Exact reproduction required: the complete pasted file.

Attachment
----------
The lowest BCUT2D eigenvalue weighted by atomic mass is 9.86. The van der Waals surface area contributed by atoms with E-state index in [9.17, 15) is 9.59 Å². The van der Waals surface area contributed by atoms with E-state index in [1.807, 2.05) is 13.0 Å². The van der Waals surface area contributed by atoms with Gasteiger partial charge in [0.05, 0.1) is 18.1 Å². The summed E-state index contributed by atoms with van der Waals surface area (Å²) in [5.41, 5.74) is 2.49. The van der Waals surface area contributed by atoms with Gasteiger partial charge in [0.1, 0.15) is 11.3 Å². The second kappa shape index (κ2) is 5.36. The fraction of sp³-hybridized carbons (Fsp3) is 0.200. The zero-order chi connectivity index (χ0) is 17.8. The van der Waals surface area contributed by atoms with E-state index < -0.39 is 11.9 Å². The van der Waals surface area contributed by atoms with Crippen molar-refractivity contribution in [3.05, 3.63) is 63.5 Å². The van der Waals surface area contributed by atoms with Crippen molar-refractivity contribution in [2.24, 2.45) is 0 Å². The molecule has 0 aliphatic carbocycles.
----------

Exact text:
The lowest BCUT2D eigenvalue weighted by atomic mass is 9.86. The van der Waals surface area contributed by atoms with E-state index in [9.17, 15) is 9.59 Å². The van der Waals surface area contributed by atoms with E-state index in [1.807, 2.05) is 13.0 Å². The van der Waals surface area contributed by atoms with Gasteiger partial charge in [0.05, 0.1) is 18.1 Å². The summed E-state index contributed by atoms with van der Waals surface area (Å²) in [5.41, 5.74) is 2.49. The van der Waals surface area contributed by atoms with Gasteiger partial charge in [0.1, 0.15) is 11.3 Å². The second kappa shape index (κ2) is 5.36. The fraction of sp³-hybridized carbons (Fsp3) is 0.200. The zero-order chi connectivity index (χ0) is 17.8. The van der Waals surface area contributed by atoms with E-state index < -0.39 is 11.9 Å². The van der Waals surface area contributed by atoms with Crippen molar-refractivity contribution in [3.05, 3.63) is 63.5 Å². The van der Waals surface area contributed by atoms with Crippen molar-refractivity contribution in [2.24, 2.45) is 0 Å². The molecule has 0 aliphatic carbocycles.